Should Sports be Considered a Cultural and Creative Industry?

A Conversation with Jamaica Creates & Mark Tha Monk

Ashly Cork

July 1, 2021
4-5 minute read

Source: 876 Stream

With the 2021 Summer Olympics less than a month away and several worldwide sporting competitions happening simultaneously, sports has been on everyone’s mind lately.

Sports are inherently a cultural product. However, you can’t help but notice its creative components, particularly among the athletes as active participants. Given this interlinkage, why are sports so often left out of the umbrella of the Cultural and Creative Industries (CCIs)?

I sat down with the Director of MonkFit Wellness Systems, Mark Miller (aka Mark Tha Monk) – who is also a competitive powerlifter and sports and fitness enthusiast- to discuss his views on Sports as a CCI.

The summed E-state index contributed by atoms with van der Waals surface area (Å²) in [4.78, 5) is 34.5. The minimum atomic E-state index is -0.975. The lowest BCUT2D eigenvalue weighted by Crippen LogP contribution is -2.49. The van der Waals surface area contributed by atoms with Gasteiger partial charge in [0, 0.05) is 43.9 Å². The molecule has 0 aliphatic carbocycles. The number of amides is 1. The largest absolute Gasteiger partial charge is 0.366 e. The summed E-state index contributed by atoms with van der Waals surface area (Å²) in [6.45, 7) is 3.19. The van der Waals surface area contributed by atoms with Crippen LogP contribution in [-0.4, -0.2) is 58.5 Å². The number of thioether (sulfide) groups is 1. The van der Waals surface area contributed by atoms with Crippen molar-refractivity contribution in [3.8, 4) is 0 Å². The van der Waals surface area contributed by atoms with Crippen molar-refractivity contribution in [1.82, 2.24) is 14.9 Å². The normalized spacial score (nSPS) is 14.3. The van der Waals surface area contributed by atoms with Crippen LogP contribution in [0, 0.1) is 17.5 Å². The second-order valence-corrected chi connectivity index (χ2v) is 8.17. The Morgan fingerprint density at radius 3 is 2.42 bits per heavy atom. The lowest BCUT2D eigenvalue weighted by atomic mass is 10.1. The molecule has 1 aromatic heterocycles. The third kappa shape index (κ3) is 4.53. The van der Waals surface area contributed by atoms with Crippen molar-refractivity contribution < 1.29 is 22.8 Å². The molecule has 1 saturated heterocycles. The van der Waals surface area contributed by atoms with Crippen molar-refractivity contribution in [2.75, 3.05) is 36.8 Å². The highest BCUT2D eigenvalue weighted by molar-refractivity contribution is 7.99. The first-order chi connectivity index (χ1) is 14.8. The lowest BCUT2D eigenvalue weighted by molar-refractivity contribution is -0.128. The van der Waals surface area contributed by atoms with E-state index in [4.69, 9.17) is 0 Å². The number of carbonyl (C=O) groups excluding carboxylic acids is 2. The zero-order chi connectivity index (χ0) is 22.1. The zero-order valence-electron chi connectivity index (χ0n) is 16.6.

AC: I want to ask your opinion on if you think sports should be considered a cultural and creative industry (CCI). This is a question many policymakers and industry officials have pondered for decades. The tricky thing about categorising the CCIs is that there is no single definition or global consensus with what exactly it is. Some countries call it different names – the ‘creative economy’ or have separate ‘cultural’ and ‘creative’ industries. On the other hand, some countries differ in terms of which specific industries fall under this category.

UNESCO defines the CCIs as, “those industries which have their origin in individual creativity, skill and talent and which have a potential for wealth and job creation through the generation and exploitation of intellectual property.” Also, it has often been cited that a “creative industry” generates goods and services whose production requires a significant input of creativity, often this is calculated at 30%. 

Based on these two definitions, would you consider sports a CCI?